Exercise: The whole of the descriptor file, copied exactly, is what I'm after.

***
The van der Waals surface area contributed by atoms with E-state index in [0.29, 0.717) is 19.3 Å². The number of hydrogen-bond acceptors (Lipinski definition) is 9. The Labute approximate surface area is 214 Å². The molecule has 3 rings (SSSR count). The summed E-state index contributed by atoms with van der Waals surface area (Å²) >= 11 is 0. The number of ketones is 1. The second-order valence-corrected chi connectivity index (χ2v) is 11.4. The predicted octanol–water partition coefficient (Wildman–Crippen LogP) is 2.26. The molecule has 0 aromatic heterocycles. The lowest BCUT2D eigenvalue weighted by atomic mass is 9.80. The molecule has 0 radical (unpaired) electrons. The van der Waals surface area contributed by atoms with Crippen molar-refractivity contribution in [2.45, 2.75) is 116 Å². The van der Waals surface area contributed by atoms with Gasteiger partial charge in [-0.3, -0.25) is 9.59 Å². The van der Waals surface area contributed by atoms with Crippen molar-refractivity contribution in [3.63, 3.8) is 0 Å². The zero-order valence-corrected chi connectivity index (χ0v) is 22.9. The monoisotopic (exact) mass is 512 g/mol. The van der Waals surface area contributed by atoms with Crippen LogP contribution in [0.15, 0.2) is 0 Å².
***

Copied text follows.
The van der Waals surface area contributed by atoms with E-state index in [0.29, 0.717) is 19.3 Å². The number of hydrogen-bond acceptors (Lipinski definition) is 9. The Labute approximate surface area is 214 Å². The molecule has 3 rings (SSSR count). The summed E-state index contributed by atoms with van der Waals surface area (Å²) >= 11 is 0. The number of ketones is 1. The second-order valence-corrected chi connectivity index (χ2v) is 11.4. The predicted octanol–water partition coefficient (Wildman–Crippen LogP) is 2.26. The molecule has 0 aromatic heterocycles. The lowest BCUT2D eigenvalue weighted by atomic mass is 9.80. The molecule has 0 radical (unpaired) electrons. The van der Waals surface area contributed by atoms with Crippen molar-refractivity contribution in [2.45, 2.75) is 116 Å². The van der Waals surface area contributed by atoms with Gasteiger partial charge in [-0.3, -0.25) is 9.59 Å². The van der Waals surface area contributed by atoms with Crippen molar-refractivity contribution in [3.63, 3.8) is 0 Å². The zero-order valence-corrected chi connectivity index (χ0v) is 22.9. The monoisotopic (exact) mass is 512 g/mol. The van der Waals surface area contributed by atoms with Crippen LogP contribution in [0.15, 0.2) is 0 Å².